Snowflake estimates that its Total Addressable Market (TAM) is worth more than $80 billion. In other words, Snowflake calculates that its market can grow nearly unrestrained. A company’s total addressable market gives an estimation of how much the market is worth.
Here, we take a look at what TAM is, how to create it, and how to use it practically.
TAM is a crucial component in the account-based marketing and sales playbook. To make an accurate TAM analysis, it’s essential to first complete Step 1: Modernizing Your Ideal Customer Profile (ICP).
What is Total Addressable Market?
Total addressable market (TAM), which is sometimes called total available market, refers to the most revenue a business can generate by selling its product or service in a specific market.
A company would need to operate as a monopoly to win 100% of the market share, but this is the theoretical “size of the prize” a company could go after.
TAM is the total market demand for a product or service, as well as the collection of companies that have the characteristics of your Ideal Customer Profile (ICP) and how much they’d be willing to pay for the product.
Why Nailing Your TAM Matters
Your TAM indicates the breadth and depth of your opportunities. Without it, you won’t know what customers you’re targeting and how much potential revenue they can generate for your business.
By knowing the size and shape of the market you're selling to, you can further break down TAM into various sub-markets. Then, you and your organization can analyze what sub-markets to pursue and which to avoid.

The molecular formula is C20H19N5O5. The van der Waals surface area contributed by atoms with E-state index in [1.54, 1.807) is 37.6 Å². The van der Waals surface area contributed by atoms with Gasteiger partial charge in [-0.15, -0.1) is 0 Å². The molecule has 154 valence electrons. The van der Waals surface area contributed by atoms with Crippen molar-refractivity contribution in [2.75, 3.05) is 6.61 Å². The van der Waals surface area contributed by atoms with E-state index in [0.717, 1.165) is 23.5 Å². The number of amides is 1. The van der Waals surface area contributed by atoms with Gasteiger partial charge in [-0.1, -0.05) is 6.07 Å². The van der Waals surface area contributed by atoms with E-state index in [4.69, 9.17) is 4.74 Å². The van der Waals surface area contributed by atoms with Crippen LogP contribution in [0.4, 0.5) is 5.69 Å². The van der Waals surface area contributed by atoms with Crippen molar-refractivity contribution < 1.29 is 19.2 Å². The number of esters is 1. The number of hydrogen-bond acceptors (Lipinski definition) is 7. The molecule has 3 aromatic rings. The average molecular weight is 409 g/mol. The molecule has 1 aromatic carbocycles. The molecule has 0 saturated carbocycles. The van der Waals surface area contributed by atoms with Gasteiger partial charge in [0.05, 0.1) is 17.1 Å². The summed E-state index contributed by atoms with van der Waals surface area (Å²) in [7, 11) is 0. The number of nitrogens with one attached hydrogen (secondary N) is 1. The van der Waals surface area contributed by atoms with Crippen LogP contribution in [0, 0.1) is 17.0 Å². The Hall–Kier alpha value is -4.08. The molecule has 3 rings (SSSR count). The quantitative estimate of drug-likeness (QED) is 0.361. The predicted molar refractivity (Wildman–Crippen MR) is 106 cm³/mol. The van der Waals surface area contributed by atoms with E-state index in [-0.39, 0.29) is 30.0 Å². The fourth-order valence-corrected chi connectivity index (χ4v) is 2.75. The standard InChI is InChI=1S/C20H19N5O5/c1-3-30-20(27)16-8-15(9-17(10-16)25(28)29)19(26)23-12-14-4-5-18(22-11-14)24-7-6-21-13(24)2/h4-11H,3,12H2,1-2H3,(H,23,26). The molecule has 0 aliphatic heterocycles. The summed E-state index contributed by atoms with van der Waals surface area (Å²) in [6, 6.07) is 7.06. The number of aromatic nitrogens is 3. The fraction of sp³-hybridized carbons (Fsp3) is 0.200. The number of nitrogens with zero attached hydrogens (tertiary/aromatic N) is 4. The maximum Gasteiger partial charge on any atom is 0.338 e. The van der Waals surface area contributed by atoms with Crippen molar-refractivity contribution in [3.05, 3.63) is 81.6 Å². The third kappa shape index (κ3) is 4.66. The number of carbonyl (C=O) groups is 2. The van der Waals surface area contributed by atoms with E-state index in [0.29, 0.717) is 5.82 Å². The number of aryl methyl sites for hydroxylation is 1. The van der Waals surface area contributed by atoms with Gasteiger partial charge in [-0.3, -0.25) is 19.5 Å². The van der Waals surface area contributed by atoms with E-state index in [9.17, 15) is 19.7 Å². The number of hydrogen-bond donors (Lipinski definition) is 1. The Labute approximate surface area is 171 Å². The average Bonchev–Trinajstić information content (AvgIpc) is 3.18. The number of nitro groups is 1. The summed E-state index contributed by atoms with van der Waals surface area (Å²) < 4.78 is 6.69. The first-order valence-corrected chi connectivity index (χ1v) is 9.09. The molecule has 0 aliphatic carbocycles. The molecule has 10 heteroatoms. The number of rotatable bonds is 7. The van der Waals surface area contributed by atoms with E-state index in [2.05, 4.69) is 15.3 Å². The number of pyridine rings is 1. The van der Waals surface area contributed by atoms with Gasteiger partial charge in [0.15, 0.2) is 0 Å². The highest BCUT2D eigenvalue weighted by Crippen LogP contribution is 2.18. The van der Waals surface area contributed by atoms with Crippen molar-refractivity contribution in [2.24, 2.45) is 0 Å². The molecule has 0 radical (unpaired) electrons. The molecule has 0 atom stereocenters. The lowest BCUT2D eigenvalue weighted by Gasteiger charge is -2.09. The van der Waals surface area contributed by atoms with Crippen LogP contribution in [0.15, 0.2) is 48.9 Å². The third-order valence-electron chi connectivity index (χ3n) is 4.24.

Creating an accurate TAM is essential for your entire go-to-market program.
Building your TAM with accurate data and building your TAM correctly is important because:
- It helps lay a foundation: It forces you to think through data systematically. While pushing deeper into your market research and understanding potential customers better, it shows that you’ve taken time to determine your priorities. Founders use this analysis to show investors and management teams how they think about their market, product-market fit, and product roadmap.
- It propels your go-to-market strategy: When done well, understanding your TAM guides your business’s segmentation, distribution, sales, and marketing strategy.
- It enables thinking beyond current markets: While establishing a TAM, some companies will answer questions about growing the total market or developing an emerging market. Will your technology or service disrupt a pre-existing industry? Calculating a TAM helps you with financial planning and sales forecasting in unchartered territory.